World Wetlands Day – February 25th

Wood Frog

Wood Frog (Lithobates sylvaticus) enjoying an early spring swim.

Saturday, Feb 25th is World Wetlands Day. Wetlands support a wide diversity of life including 43% of rare species. They reduce downstream flooding by storing runoff. They filter sediment and pollutants. They recharge groundwater supplies and provide recreational opportunities. And, of course, frogs and toads love them. Arkansas is blessed with these wetlands – ponds, vernal pools, swamps, non-tidal marshes, ditches, and urban wetlands.


The Incredible Frogs of Borneo

harlequin flying frog

Harlequin Flying Frog – photo by Brad Josephs

Join Brad Josephs for a visual feast of the beautiful frogs of Borneo.  This article includes recordings of some of the frogs and an excellent Youtube that Brad put together.

If you love these little critters, you’ve got to see this wonderful tour.

See the article at:

Save Land and Save Frogs with the Northwest Arkansas Land Trust

by Sim Barrow

It is just after sunset as I make my way through the dense grass and shallow pools at Wilson Springs Preserve in Fayetteville, Arkansas.  The thunderstorms from earlier in the day have subsided, and the horizon glows with the remaining light of the day.  With clipboard and pencil in hand, I stop at the edge of an embankment and wait. After a few minutes, the relative quiet is interrupted by a chorus of leopard frogs, American toads and spring peepers.  These are the sounds that drew me to the site, and are the reason for my evening visit to the Preserve.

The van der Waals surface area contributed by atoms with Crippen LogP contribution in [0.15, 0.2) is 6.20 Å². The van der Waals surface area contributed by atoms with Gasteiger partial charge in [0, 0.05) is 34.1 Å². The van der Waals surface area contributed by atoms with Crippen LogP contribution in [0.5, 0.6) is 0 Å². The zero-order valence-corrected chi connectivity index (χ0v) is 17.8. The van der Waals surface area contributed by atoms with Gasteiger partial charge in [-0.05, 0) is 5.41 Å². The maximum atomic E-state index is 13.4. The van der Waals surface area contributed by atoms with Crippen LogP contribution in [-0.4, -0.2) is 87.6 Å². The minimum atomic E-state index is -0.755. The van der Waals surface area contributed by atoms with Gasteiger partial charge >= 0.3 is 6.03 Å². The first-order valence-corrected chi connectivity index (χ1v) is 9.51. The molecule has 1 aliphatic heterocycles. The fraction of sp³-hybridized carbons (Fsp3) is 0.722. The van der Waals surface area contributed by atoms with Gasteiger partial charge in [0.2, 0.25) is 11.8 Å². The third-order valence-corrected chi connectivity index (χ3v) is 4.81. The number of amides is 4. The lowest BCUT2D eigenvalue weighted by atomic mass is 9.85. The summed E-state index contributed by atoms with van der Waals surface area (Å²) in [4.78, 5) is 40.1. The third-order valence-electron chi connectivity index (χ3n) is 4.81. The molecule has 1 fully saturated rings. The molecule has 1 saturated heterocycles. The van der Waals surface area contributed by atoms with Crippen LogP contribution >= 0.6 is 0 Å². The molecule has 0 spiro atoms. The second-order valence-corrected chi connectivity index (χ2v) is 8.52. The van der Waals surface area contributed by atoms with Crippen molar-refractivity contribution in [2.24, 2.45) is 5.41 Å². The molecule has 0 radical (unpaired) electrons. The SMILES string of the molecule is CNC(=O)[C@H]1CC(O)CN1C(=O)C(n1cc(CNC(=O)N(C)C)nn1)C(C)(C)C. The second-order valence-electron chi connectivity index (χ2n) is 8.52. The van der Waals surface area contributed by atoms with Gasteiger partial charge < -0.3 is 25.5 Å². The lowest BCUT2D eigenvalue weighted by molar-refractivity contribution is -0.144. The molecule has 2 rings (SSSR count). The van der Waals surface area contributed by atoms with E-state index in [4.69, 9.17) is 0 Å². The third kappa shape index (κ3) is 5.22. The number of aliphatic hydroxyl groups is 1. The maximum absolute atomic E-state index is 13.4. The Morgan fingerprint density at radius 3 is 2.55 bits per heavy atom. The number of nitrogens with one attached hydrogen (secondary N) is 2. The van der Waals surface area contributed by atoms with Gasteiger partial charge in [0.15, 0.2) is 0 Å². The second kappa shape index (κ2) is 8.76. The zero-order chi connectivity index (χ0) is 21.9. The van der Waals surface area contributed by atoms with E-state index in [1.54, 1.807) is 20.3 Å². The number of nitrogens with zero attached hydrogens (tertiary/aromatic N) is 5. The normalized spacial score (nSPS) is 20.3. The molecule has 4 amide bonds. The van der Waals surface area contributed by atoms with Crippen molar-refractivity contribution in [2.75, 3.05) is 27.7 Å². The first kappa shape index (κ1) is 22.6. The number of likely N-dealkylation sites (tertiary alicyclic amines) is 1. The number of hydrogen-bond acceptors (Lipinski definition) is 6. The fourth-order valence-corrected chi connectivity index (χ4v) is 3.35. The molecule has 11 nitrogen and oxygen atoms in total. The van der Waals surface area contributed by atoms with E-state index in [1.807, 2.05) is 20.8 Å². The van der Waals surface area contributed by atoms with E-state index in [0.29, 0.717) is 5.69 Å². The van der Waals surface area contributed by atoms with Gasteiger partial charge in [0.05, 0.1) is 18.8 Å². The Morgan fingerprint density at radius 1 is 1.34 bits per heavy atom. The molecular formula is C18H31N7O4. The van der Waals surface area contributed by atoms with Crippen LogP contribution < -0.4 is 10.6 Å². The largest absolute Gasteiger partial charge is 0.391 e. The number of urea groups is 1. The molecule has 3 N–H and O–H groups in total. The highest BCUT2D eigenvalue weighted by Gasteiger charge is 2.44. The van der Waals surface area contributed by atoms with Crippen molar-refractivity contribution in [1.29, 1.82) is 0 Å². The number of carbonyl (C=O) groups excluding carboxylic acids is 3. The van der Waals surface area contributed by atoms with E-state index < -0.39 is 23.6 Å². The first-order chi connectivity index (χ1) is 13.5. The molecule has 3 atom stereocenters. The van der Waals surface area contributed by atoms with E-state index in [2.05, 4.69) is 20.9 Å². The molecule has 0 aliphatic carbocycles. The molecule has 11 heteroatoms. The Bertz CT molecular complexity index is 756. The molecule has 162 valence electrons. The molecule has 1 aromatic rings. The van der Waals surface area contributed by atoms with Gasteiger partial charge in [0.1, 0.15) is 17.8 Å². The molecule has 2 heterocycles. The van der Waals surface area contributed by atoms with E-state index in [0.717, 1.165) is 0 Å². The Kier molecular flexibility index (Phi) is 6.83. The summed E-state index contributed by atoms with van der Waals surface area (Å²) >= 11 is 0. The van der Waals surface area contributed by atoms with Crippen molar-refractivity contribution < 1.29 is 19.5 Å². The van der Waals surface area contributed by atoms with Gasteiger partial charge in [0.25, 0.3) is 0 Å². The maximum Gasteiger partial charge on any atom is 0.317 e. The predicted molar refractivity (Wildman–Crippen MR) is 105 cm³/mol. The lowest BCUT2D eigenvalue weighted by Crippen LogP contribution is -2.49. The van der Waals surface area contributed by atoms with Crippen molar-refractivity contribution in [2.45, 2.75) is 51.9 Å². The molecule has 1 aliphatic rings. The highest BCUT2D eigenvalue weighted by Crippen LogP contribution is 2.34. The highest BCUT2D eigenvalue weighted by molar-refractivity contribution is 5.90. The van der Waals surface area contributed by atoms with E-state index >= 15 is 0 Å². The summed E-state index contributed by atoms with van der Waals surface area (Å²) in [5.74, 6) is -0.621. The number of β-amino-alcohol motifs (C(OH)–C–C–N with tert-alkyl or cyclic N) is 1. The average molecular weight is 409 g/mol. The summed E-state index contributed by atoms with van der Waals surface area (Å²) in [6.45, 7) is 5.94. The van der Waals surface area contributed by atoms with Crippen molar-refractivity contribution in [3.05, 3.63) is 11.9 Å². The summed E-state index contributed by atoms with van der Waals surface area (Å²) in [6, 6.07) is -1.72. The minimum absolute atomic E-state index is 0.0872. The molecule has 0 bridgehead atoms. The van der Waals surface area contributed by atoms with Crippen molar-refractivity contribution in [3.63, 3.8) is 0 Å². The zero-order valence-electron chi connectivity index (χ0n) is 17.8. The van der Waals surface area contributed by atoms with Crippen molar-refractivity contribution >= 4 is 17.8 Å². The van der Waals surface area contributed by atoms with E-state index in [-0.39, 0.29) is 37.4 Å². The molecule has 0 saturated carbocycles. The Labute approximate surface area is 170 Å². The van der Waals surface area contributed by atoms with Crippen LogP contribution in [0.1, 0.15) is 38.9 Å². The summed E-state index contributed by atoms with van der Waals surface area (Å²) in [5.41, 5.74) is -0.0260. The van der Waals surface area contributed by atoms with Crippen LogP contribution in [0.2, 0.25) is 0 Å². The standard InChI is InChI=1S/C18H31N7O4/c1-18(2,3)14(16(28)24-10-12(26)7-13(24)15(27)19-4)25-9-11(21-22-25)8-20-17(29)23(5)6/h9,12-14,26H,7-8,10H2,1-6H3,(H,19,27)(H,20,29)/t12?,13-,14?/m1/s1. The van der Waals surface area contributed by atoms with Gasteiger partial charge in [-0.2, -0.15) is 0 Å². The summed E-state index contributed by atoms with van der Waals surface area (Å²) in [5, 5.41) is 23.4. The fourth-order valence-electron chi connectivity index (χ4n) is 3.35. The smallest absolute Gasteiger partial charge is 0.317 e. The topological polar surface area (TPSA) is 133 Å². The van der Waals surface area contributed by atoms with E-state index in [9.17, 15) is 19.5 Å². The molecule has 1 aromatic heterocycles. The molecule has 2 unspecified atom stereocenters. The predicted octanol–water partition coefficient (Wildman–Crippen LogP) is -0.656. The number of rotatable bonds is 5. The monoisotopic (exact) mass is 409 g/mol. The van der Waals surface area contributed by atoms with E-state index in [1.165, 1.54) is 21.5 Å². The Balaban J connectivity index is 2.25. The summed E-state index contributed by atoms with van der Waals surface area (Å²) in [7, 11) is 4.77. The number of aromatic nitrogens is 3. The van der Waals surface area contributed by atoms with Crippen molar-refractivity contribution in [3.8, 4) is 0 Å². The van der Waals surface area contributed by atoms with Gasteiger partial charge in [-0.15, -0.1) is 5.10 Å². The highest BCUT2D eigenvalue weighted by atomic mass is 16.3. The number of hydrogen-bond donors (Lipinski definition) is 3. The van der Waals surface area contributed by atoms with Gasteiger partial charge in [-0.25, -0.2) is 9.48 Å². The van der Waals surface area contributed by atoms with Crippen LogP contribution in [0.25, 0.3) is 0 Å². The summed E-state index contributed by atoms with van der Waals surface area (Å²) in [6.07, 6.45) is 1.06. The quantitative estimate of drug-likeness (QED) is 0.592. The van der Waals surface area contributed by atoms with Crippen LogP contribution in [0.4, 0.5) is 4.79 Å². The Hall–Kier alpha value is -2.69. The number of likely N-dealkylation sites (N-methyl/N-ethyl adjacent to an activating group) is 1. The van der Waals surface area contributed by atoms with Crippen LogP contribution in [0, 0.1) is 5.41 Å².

Frog and toad activity at Wilson Springs Preserve is no small matter for the Northwest Arkansas Land Trust. Protecting wildlife habitat is one of our highest priorities in our work to conserve the natural landscapes of our region.  Whether through conservation easements or by receiving land as a donation, we ensure that those lands will continue to serve as a place for wildlife forever, even as the human population grows.

Of course, seeing the land preserved is just the beginning. With each conserved property we commit to the ongoing stewardship of the land, which includes biomonitoring, or the tracking of native plant and animal species like frogs and toads. The information we gain from biomonitoring is used to inform land management practices like restoration activities and invasive plant removal. It also serves as an indicator of the overall health of the habitat. Because frogs and toads are such great indicator species, it makes sense for the land trust to specifically monitor for them.

For this reason, we are excited to integrate the FrogWatch USA frog monitoring program into our biomonitoring plan.  Citizen-science programs are an excellent way to engage with the community and help people enjoy and appreciate the outdoors. It is also a helpful resource for nonprofits like the Northwest Arkansas Land Trust that have limited staff capacity.  We look forward to recruiting and training new FrogWatch volunteers in 2017 to help us monitor frogs and toads on some of our properties.  It’s also a great opportunity for current volunteers to explore new areas and support local conservation efforts.